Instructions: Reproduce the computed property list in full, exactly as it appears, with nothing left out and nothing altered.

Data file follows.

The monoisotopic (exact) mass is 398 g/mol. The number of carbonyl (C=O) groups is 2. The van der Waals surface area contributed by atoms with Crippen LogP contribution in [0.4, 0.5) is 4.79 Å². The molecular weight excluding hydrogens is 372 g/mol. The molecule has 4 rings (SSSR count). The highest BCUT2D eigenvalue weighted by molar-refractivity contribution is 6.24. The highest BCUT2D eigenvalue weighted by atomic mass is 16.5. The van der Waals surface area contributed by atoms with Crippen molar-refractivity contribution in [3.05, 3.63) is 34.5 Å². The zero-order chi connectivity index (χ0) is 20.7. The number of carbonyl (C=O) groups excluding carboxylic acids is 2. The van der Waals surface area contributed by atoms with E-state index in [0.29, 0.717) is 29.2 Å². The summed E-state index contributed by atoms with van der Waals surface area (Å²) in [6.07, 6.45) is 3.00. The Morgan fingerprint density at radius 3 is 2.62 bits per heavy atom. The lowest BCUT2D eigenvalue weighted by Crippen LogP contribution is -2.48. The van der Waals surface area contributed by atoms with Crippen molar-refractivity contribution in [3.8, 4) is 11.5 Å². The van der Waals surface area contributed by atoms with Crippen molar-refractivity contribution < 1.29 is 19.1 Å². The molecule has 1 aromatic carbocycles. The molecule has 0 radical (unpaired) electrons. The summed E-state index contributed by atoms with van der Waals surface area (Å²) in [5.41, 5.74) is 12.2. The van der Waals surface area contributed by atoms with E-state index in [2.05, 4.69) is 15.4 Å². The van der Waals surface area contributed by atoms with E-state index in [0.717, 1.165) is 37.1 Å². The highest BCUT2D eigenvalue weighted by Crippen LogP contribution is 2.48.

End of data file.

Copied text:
The monoisotopic (exact) mass is 398 g/mol. The number of carbonyl (C=O) groups is 2. The van der Waals surface area contributed by atoms with Crippen LogP contribution in [0.4, 0.5) is 4.79 Å². The molecular weight excluding hydrogens is 372 g/mol. The molecule has 4 rings (SSSR count). The highest BCUT2D eigenvalue weighted by molar-refractivity contribution is 6.24. The highest BCUT2D eigenvalue weighted by atomic mass is 16.5. The van der Waals surface area contributed by atoms with Crippen molar-refractivity contribution in [3.05, 3.63) is 34.5 Å². The zero-order chi connectivity index (χ0) is 20.7. The number of carbonyl (C=O) groups excluding carboxylic acids is 2. The van der Waals surface area contributed by atoms with E-state index in [0.29, 0.717) is 29.2 Å². The summed E-state index contributed by atoms with van der Waals surface area (Å²) in [6.07, 6.45) is 3.00. The Morgan fingerprint density at radius 3 is 2.62 bits per heavy atom. The lowest BCUT2D eigenvalue weighted by Crippen LogP contribution is -2.48. The van der Waals surface area contributed by atoms with Crippen molar-refractivity contribution in [3.8, 4) is 11.5 Å². The van der Waals surface area contributed by atoms with Crippen molar-refractivity contribution < 1.29 is 19.1 Å². The molecule has 1 aromatic carbocycles. The molecule has 0 radical (unpaired) electrons. The summed E-state index contributed by atoms with van der Waals surface area (Å²) in [5.41, 5.74) is 12.2. The van der Waals surface area contributed by atoms with E-state index in [2.05, 4.69) is 15.4 Å². The van der Waals surface area contributed by atoms with E-state index in [0.717, 1.165) is 37.1 Å². The highest BCUT2D eigenvalue weighted by Crippen LogP contribution is 2.48.